This feature saves you energy consumption by not cooking the meal longer than necessary. Of course, the higher the setting and the larger the Crock Pot, the more electricity is needed to power it.
When comparing a slow cooker versus a stove top in regard to energy efficiency, it can be difficult to know which one wins out. To cook the same meal in a slow cooker, you’re going to need to run it for much longer than 30-60 minutes.
You may find that the amount of wattage consumed ends up being about equal in the sense that the slow cooker, while at a much lower wattage consumption, may need just as much to do the same job over a longer period The best way to find out if your slow cooker is more energy efficient than your stove top is to look at the number of amps being drawn from both or compare your electricity bill.
Let’s say you pay twelve cents per kWh to run your stove top and slow cooker, a stove top at 1500 watts is going to cost you $0.18/h while a slow cooker at 250 watts is going to cost you $0.03/h. An oven that is run for 8 hours a day at 1500 watts is going to cost you, $525.66 a year.
If you are looking for a Crock Pot that saves you money by being energy efficient, this one solves a common problem with slow cookers ; your meal only takes six hours to cook but you will be gone for eight. It comes with a low, high, and warm setting that reaches about 210 degrees with a maximum wattage of 240.
The only con associated with it is some users have stated that it cooks too hot on the lowest setting. This slow cooker is perfect for someone who wants to set it and forget it without worrying about whether they will come back to a destroyed meal.
Coming in at only 275 watts, the Hamilton Beach 6-Quart uses smart technology to allow you to cook a recipe to the desired cooking time or specific temperature with an automatic switch to keep warm when done. When run for 8 hours on the low setting, a typical slow cooker will consume about 1.44 kW/hours of electricity.
Calculating the electricity use of a slow cooker depends on several variables including temperature setting (low of high), duration of cooking, and the size of your slow cooker. Let’s start with a quick overview of how power consumption is measured, then we’ll do the math for a slow cooker example.
For most homeowners and renters, the important number for power consumption is going to be kilowatt/hours (kWh). Note: Resistance also plays a role in electrical systems, but we can afford to overlook this for the sake of our slow cooker investigation.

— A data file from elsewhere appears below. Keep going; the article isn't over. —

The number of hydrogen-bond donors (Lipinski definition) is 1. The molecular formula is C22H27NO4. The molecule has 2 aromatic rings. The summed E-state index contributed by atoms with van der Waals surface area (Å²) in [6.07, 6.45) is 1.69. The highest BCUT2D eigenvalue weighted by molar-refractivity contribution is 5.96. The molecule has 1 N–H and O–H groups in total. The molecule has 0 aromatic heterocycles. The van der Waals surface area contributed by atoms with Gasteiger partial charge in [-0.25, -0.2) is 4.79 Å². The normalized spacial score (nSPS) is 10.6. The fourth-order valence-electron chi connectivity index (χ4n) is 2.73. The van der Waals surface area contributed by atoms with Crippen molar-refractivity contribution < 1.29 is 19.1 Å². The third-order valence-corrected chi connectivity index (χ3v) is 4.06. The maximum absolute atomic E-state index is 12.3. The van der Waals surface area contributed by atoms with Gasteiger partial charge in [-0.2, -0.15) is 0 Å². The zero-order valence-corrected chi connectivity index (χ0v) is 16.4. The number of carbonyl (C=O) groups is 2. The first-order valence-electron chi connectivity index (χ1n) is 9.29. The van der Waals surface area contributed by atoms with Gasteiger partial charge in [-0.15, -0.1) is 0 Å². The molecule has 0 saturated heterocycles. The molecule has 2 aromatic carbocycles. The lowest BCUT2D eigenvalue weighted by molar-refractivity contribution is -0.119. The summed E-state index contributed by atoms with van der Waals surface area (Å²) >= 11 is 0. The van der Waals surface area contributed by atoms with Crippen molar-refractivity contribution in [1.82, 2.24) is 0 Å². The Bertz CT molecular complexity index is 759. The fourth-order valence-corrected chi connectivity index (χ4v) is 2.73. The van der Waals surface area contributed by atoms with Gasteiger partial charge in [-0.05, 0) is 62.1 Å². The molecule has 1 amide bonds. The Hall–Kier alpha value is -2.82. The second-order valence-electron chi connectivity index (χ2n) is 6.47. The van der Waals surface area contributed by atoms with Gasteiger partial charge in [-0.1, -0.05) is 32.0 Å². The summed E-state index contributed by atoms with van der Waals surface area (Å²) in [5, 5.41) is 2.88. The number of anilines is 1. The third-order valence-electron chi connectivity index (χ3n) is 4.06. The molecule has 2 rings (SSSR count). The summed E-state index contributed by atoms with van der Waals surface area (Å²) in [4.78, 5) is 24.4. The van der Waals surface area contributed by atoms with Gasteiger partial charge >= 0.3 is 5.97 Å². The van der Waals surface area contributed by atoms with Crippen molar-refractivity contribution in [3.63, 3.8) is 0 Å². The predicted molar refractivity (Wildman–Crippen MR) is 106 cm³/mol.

If we increase the pressure or current coming from the hose, we see a higher resulting power output. In order to figure out the Power output, we simply multiply the Amperage and Voltage together using this equation.
To get this amount into kilowatt hours, we then must multiply the product in example two by the time that we were consuming the electricity. At the time of writing this article, the average residential cost for electricity in the United Sates is hovering around $0.13 per kWh.
So, we can see that running a slow cooker for 8 hours on the low setting, would cost about $0.19. We can follow the same steps to calculate that using a slow cooker on a high-cook setting for 8 hours would cost about $0.25 on average.
Of course, there are many variables that can affect this math, including the size of your slow cooker and even the type of food being prepared. In comparison, a stove-top burner may heat/cook the food quickly, but it also loses a lot of energy to the air and other elements of the stove.
Some slow cookers, as well as many ovens, can also operate with what is known as a “duty cycle” in order to help conserve energy use. The heating element will periodically turn off and back on to maintain a constant temperature.
Calculating the cost of running a stove uses the exact same method that we would use for a slow cooker. The main difference is that the amperage and voltage of a stove or oven is going to be drastically higher than a slow cooker.
A residential electric stove/oven, on average, functions using a 220 V outlet and can draw between 30 and 50 amps. Using our equations from earlier, we see that a stove drawing 30 amps would use 6.6 kWh if used continuously for one hour.
If we assume we use a burner for only 20 minutes, the total cost of that particular cooking time would be $0.29. The main variable to consider with an oven is that the primary electrical draw is during its heating cycle.
This makes the power consumption of an oven less than what it would be simply doing the hypothetical math. The trade-off for using the stove-top or oven is going to be in the much shorter cook times compared to using a slow cooker.
Slow cooking originally gained popularity in the 1970s and some 30 years later sales of slow cookers were on the rise again. Over the last decade, we’ve seen slow cookers revival with the emergence of a range of newer appliances such as manual, digital, and portable.